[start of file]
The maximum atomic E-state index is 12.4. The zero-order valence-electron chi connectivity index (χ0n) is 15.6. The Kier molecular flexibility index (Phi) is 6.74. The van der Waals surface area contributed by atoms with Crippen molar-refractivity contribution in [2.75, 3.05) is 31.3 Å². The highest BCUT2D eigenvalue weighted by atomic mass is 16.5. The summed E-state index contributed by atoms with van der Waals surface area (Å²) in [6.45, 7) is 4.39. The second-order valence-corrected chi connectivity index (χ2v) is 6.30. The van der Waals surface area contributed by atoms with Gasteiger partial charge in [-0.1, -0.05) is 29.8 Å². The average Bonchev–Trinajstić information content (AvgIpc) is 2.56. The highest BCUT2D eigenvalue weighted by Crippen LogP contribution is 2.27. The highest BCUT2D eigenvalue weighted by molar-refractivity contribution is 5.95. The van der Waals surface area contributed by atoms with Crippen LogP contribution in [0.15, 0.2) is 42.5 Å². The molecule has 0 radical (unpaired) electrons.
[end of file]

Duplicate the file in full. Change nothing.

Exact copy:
The maximum atomic E-state index is 12.4. The zero-order valence-electron chi connectivity index (χ0n) is 15.6. The Kier molecular flexibility index (Phi) is 6.74. The van der Waals surface area contributed by atoms with Crippen molar-refractivity contribution in [2.75, 3.05) is 31.3 Å². The highest BCUT2D eigenvalue weighted by atomic mass is 16.5. The summed E-state index contributed by atoms with van der Waals surface area (Å²) in [6.45, 7) is 4.39. The second-order valence-corrected chi connectivity index (χ2v) is 6.30. The van der Waals surface area contributed by atoms with Gasteiger partial charge in [-0.1, -0.05) is 29.8 Å². The average Bonchev–Trinajstić information content (AvgIpc) is 2.56. The highest BCUT2D eigenvalue weighted by Crippen LogP contribution is 2.27. The highest BCUT2D eigenvalue weighted by molar-refractivity contribution is 5.95. The van der Waals surface area contributed by atoms with Crippen LogP contribution in [0.15, 0.2) is 42.5 Å². The molecule has 0 radical (unpaired) electrons.